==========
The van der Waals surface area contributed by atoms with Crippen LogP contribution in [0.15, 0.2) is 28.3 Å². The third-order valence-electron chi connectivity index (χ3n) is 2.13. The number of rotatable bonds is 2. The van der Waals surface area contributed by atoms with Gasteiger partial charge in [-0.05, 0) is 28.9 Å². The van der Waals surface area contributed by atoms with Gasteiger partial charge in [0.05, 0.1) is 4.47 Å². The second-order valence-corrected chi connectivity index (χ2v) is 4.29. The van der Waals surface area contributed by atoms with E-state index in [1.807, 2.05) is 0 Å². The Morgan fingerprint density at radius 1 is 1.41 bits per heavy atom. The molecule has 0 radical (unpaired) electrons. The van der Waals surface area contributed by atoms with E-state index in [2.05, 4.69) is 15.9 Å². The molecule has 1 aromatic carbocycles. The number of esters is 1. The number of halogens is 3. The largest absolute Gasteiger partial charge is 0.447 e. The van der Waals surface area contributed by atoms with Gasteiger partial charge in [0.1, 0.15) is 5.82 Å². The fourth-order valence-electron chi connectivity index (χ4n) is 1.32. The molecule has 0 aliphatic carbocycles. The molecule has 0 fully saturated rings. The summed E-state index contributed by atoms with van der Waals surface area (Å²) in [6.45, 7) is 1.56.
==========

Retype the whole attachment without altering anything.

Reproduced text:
The van der Waals surface area contributed by atoms with Crippen LogP contribution in [0.15, 0.2) is 28.3 Å². The third-order valence-electron chi connectivity index (χ3n) is 2.13. The number of rotatable bonds is 2. The van der Waals surface area contributed by atoms with Gasteiger partial charge in [-0.05, 0) is 28.9 Å². The van der Waals surface area contributed by atoms with Gasteiger partial charge in [0.05, 0.1) is 4.47 Å². The second-order valence-corrected chi connectivity index (χ2v) is 4.29. The van der Waals surface area contributed by atoms with E-state index in [1.807, 2.05) is 0 Å². The Morgan fingerprint density at radius 1 is 1.41 bits per heavy atom. The molecule has 0 radical (unpaired) electrons. The van der Waals surface area contributed by atoms with E-state index in [2.05, 4.69) is 15.9 Å². The molecule has 1 aromatic carbocycles. The number of esters is 1. The number of halogens is 3. The largest absolute Gasteiger partial charge is 0.447 e. The van der Waals surface area contributed by atoms with Gasteiger partial charge in [0.1, 0.15) is 5.82 Å². The fourth-order valence-electron chi connectivity index (χ4n) is 1.32. The molecule has 0 aliphatic carbocycles. The molecule has 0 fully saturated rings. The summed E-state index contributed by atoms with van der Waals surface area (Å²) in [6.45, 7) is 1.56.